If you’re an American soccer fan, this might sound familiar to you. The Development Academy was founded a decade ago to create a nationwide standard for top-level boys’ youth clubs and improve the quality of players they produce. Results have been mixed; a few dozen alumni are professional players, but only one — Christian Pulisic — is an established star. He left the United States at age 16 to further his soccer education in Europe.
The DA did not fix what ails American men’s soccer, which is its lack of grassroots culture. “We need to shift the paradigm and create a street soccer community here,” U.S. Soccer presidential candidate and former USMNT player Kyle Martino told SB Nation. “We need to help our communities see that soccer is a part of our culture,” he said of his campaign to get futsal courts installed at schools and parks. Martino and his colleagues face an uphill battle.
Soccer largely lags behind basketball and football when it comes to pickup games kids choose to play outside of organized sports. While soccer has the highest organized participation rate of any sport in America, it’s not what kids are getting into fights over on the playground. Nutmegging someone does not have the same social cachet as breaking their ankles with a crossover. Soccer is something you play with friends on the weekends; ball is life. And in the countries that are best at soccer, the sport is to their culture what basketball is to urban America.
The same goes for esports. To most Americans, video games are just that — games. Players who catch the attention of professional organizations get serious and train hard in their late teens, but the United States does not yet have the same kind of deeply ingrained esports culture as Korea, where there have been professional esports competitions and television channels dedicated to covering them since the late 1990s.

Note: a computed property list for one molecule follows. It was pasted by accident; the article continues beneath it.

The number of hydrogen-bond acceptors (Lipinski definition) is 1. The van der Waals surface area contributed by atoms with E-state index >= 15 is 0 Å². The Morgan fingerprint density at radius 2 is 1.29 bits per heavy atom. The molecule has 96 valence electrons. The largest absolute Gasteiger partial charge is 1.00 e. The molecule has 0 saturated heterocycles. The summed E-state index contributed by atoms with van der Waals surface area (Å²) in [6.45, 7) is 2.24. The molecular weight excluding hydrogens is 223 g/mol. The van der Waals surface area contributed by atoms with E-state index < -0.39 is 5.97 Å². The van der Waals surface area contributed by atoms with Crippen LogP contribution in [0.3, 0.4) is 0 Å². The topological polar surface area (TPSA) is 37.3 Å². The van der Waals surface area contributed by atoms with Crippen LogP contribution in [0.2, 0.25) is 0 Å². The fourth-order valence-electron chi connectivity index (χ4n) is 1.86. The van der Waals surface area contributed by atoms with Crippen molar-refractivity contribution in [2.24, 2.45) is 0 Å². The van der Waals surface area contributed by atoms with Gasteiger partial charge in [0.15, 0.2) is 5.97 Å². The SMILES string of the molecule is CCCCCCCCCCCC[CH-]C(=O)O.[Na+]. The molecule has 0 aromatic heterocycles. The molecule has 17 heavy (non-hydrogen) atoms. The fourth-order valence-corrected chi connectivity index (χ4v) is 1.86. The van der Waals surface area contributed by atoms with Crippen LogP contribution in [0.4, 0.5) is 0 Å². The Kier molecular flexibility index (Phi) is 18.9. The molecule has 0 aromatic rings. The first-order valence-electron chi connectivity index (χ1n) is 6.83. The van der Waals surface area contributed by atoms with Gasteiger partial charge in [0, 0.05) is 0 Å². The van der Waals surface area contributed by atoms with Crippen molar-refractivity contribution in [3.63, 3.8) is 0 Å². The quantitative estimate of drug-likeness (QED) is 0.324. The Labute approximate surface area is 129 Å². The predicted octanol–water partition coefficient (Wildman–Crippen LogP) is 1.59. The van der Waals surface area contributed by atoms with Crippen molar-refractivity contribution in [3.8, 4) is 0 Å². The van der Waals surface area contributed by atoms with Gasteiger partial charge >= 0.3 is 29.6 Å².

That culture helps to produce players like “Faker” Lee Sang-hyeok, who is widely considered to be the greatest League of Legends player of all time. Faker started playing LoL seriously when he was 15, and at 17, he dropped out of high school to sign a professional contract. A 2015 interview with ESPN’s Mina Kimes paints the then-19-year-old as truly obsessed with his craft.
For the next eight hours, they practice by scrimmaging against other teams, occasionally taking breaks to study game film. Faker usually practices by himself for at least four more hours ... He has no real hobbies outside of gaming, and he’s never had a girlfriend.
American League of Legends and American soccer ultimately face the same chicken or the egg problem in their quest to reach the top of their respective games, from both a business and sporting success perspective. They need American teams to perform better at the highest international level to attract bigger American audiences. But for American teams to reach that standard, they need better players. The best way to get better players is to convince as many talented young kids as possible to play the game a lot from a young age, fall in love with it, and dream about pursuing a professional career. The best way to accomplish that is to prove a pathway to a fulfilling career exists ... by performing well at the highest international level.
Six years of promotion and relegation in NA LCS didn’t create that culture. Maybe they just needed to give it more time, but Riot has reason to believe that franchises were the best long-term solution for the future of North American League of Legends. They don’t think pro/rel works here. They’ve kept it in their top leagues — Korea, Europe and China — because they think it does work there, for now.
American soccer can learn something from League of Legends. Promotion and relegation is unlikely to be the disaster that alarmists claim it is, but it’s unlikely to bring the wave of investment that its proponents claim. Pro/rel would drive some owners and sponsors away while inviting others. Wealth would be less concentrated among a small number of entities than it is right now, but likely at the expense of no one having a chance to get really, truly good anytime soon.
Deciding on whether a league should use a pro/rel or franchise system is a difficult decision, with each having significant benefits and drawbacks, but neither creates or drains a culture on its own. Pro/rel might be the best thing for the business of American soccer, but it’s not magic. NA LCS isn’t great because America doesn’t have an esports culture; American men’s soccer isn’t great because America doesn’t have a soccer culture. The business model of a professional league cannot change that.
Austen Goslin contributed reporting to this story.